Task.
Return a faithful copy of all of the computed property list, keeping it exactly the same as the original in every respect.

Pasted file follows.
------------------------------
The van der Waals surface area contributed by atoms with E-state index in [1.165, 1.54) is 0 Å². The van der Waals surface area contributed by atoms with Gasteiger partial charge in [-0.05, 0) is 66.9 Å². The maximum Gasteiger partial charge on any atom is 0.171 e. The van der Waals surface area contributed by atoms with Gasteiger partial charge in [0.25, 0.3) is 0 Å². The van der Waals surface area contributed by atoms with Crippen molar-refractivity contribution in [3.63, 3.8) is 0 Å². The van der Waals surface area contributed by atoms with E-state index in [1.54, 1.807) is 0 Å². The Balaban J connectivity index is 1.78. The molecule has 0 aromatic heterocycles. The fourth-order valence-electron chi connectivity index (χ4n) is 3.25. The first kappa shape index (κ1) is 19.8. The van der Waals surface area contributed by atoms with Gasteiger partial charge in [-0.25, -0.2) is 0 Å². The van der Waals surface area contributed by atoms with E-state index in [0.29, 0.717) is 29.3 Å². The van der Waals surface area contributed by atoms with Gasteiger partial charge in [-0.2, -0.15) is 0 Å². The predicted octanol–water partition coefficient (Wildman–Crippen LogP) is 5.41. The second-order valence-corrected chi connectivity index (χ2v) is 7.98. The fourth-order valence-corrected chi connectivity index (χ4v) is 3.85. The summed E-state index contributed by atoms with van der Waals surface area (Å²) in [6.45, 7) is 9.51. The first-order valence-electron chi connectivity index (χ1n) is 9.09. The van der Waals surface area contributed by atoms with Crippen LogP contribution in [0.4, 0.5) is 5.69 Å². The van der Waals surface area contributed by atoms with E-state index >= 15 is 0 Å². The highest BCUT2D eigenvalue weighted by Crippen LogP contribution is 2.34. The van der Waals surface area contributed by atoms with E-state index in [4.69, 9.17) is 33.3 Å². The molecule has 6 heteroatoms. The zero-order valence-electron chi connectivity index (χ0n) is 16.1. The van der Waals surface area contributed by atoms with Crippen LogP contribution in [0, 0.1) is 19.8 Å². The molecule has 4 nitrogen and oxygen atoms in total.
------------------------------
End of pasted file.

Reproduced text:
The van der Waals surface area contributed by atoms with E-state index in [1.165, 1.54) is 0 Å². The van der Waals surface area contributed by atoms with Gasteiger partial charge in [-0.05, 0) is 66.9 Å². The maximum Gasteiger partial charge on any atom is 0.171 e. The van der Waals surface area contributed by atoms with Gasteiger partial charge in [0.25, 0.3) is 0 Å². The van der Waals surface area contributed by atoms with Crippen molar-refractivity contribution in [3.63, 3.8) is 0 Å². The van der Waals surface area contributed by atoms with E-state index in [1.54, 1.807) is 0 Å². The Balaban J connectivity index is 1.78. The molecule has 0 aromatic heterocycles. The fourth-order valence-electron chi connectivity index (χ4n) is 3.25. The first kappa shape index (κ1) is 19.8. The van der Waals surface area contributed by atoms with Gasteiger partial charge in [-0.25, -0.2) is 0 Å². The van der Waals surface area contributed by atoms with E-state index in [0.29, 0.717) is 29.3 Å². The van der Waals surface area contributed by atoms with Gasteiger partial charge in [-0.2, -0.15) is 0 Å². The predicted octanol–water partition coefficient (Wildman–Crippen LogP) is 5.41. The second-order valence-corrected chi connectivity index (χ2v) is 7.98. The fourth-order valence-corrected chi connectivity index (χ4v) is 3.85. The summed E-state index contributed by atoms with van der Waals surface area (Å²) in [6.45, 7) is 9.51. The first-order valence-electron chi connectivity index (χ1n) is 9.09. The van der Waals surface area contributed by atoms with Crippen LogP contribution in [0.4, 0.5) is 5.69 Å². The van der Waals surface area contributed by atoms with E-state index >= 15 is 0 Å². The highest BCUT2D eigenvalue weighted by Crippen LogP contribution is 2.34. The van der Waals surface area contributed by atoms with E-state index in [4.69, 9.17) is 33.3 Å². The molecule has 6 heteroatoms. The zero-order valence-electron chi connectivity index (χ0n) is 16.1. The van der Waals surface area contributed by atoms with Crippen LogP contribution in [0, 0.1) is 19.8 Å². The molecule has 4 nitrogen and oxygen atoms in total.